Change.org provides a platform for creating petitions that can be distributed electronically and used to advocate for various causes. The website provides numerous example of petitions and causes along with the number of signatures obtained.

Challenges & Solutions

As with every journey, there are challenges and obstacles involved in adopting community-engaged teaching practices. Here are some of that are often reported by faculty along with some recommendations for overcoming such obstacles and challenges.

Challenge 1: Time commitment
Many faculty report that the time commitment involved in facilitating community-engaged teaching can be extremely challenging. Depending on the model of community-engaged pedagogy being used, this can be one of the greatest deterrents to faculty who are contemplating the adoption of community-engaged teaching practices. Faculty who use the placement model of community-based learning where they must line-up various community business or organizations, place individual students into those settings, and then supervise each student’s experience often find the sheer managing of the process quite overwhelming.

Solutions:

  1. Consider adopting alternative models of community-engaged teaching. There are project-based models, activism models, educational models and others that move the responsibility for orchestrating community-engaged experiences away from the teacher and that empower students to identify and establish community partners.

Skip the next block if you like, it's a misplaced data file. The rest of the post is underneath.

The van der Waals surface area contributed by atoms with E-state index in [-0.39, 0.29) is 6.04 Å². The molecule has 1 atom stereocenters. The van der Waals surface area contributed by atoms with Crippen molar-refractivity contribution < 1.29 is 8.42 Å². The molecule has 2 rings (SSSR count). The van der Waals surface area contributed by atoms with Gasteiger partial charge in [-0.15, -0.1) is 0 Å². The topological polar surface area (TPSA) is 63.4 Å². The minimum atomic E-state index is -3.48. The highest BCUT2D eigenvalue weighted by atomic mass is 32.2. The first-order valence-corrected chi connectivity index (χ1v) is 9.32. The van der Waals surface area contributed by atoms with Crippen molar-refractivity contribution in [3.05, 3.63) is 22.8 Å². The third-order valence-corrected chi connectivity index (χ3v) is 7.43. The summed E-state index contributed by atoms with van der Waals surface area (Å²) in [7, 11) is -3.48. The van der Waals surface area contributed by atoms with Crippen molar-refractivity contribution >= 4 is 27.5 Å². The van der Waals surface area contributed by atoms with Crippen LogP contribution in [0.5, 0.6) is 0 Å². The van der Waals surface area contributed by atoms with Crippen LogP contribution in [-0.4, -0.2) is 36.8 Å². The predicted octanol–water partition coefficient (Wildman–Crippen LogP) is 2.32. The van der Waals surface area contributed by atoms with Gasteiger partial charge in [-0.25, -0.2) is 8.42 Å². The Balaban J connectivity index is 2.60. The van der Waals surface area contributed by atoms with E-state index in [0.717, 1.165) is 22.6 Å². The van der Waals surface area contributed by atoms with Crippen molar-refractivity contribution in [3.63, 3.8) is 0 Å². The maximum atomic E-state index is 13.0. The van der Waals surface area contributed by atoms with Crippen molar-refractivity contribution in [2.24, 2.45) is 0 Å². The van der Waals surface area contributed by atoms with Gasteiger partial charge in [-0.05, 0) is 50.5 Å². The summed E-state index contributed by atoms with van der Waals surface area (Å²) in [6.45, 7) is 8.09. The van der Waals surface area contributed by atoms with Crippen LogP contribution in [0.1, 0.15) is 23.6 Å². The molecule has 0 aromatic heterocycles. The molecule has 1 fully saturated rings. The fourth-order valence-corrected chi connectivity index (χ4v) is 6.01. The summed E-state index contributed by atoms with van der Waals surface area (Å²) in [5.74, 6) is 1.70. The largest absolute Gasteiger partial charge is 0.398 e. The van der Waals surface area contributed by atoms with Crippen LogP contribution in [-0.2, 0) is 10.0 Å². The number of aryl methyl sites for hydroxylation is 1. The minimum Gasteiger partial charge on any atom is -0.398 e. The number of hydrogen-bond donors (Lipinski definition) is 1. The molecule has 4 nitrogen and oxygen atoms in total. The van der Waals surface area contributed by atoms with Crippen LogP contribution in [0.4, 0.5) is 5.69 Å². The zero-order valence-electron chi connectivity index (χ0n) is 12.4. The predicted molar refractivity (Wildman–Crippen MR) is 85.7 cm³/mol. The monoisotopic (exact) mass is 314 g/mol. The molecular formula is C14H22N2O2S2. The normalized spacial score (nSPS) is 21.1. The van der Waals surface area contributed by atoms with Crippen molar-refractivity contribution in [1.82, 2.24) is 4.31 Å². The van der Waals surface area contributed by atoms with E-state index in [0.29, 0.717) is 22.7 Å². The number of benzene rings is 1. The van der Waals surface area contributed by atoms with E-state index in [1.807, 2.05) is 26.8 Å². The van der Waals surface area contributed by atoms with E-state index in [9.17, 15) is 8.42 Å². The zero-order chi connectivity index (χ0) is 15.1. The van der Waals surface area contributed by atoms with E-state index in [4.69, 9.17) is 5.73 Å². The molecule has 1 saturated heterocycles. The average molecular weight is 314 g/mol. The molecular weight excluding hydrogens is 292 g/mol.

2. Utilize campus resources such as Volunteer KSU. VKSU has already established partnerships with many community organizations and businesses. And, they work with these business to help document students’ time spent working with them. Granted, to ensure that students are having experiences that are meeting course learning goals rather than simply volunteering, instructional measures and parameters that reflect the characteristics of community-engaged teaching must also be incorporated.

Challenge 2: Assessing and ensuring student learning
Assessing and ensuring student learning is challenging regardless of whether it is in the context of community-engaged teaching. Many of the principles for ensuring and assessing student learning in general apply.

Solutions:

  1. Develop clear explanations, instructions, assignments, and grading rubrics. Experts in community-engaged pedagogy stress the importance of giving credit for learning as opposed to the service or community activity. Quality teaching practices such as scaffolding instruction, offering explicit instructions for assignments and providing grading rubrics for each assignment all help to ensure that students are meeting desired learning goals.